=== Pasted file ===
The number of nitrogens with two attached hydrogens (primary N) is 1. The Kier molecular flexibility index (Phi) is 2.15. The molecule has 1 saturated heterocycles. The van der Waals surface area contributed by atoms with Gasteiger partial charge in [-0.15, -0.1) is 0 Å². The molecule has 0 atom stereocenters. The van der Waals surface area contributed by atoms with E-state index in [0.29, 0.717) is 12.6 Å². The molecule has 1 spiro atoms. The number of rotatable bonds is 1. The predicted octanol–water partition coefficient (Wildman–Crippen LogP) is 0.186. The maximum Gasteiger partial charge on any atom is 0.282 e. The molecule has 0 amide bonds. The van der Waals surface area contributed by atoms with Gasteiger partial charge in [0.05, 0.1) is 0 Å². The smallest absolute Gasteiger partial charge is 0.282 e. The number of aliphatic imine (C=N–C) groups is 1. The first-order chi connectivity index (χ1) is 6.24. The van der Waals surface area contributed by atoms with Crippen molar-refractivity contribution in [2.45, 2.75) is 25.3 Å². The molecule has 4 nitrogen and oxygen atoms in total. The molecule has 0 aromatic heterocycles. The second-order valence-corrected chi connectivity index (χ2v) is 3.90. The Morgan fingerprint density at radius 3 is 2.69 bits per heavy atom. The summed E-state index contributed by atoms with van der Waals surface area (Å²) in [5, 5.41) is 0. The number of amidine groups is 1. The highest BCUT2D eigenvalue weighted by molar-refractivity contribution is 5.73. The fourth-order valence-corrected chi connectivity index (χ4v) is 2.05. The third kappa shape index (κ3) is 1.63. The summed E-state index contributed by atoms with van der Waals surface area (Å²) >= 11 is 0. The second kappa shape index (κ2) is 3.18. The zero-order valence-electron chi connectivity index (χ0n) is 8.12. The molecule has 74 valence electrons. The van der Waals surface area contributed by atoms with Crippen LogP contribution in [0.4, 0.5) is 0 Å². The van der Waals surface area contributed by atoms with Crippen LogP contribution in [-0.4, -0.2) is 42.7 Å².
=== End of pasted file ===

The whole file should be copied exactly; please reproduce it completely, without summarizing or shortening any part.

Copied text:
The number of nitrogens with two attached hydrogens (primary N) is 1. The Kier molecular flexibility index (Phi) is 2.15. The molecule has 1 saturated heterocycles. The van der Waals surface area contributed by atoms with Gasteiger partial charge in [-0.15, -0.1) is 0 Å². The molecule has 0 atom stereocenters. The van der Waals surface area contributed by atoms with E-state index in [0.29, 0.717) is 12.6 Å². The molecule has 1 spiro atoms. The number of rotatable bonds is 1. The predicted octanol–water partition coefficient (Wildman–Crippen LogP) is 0.186. The maximum Gasteiger partial charge on any atom is 0.282 e. The molecule has 0 amide bonds. The van der Waals surface area contributed by atoms with Gasteiger partial charge in [0.05, 0.1) is 0 Å². The smallest absolute Gasteiger partial charge is 0.282 e. The number of aliphatic imine (C=N–C) groups is 1. The first-order chi connectivity index (χ1) is 6.24. The van der Waals surface area contributed by atoms with Crippen molar-refractivity contribution in [2.45, 2.75) is 25.3 Å². The molecule has 4 nitrogen and oxygen atoms in total. The molecule has 0 aromatic heterocycles. The second-order valence-corrected chi connectivity index (χ2v) is 3.90. The Morgan fingerprint density at radius 3 is 2.69 bits per heavy atom. The summed E-state index contributed by atoms with van der Waals surface area (Å²) in [5, 5.41) is 0. The number of amidine groups is 1. The highest BCUT2D eigenvalue weighted by molar-refractivity contribution is 5.73. The fourth-order valence-corrected chi connectivity index (χ4v) is 2.05. The third kappa shape index (κ3) is 1.63. The summed E-state index contributed by atoms with van der Waals surface area (Å²) >= 11 is 0. The second kappa shape index (κ2) is 3.18. The zero-order valence-electron chi connectivity index (χ0n) is 8.12. The molecule has 74 valence electrons. The van der Waals surface area contributed by atoms with Crippen LogP contribution in [0.4, 0.5) is 0 Å². The van der Waals surface area contributed by atoms with Crippen LogP contribution in [-0.4, -0.2) is 42.7 Å².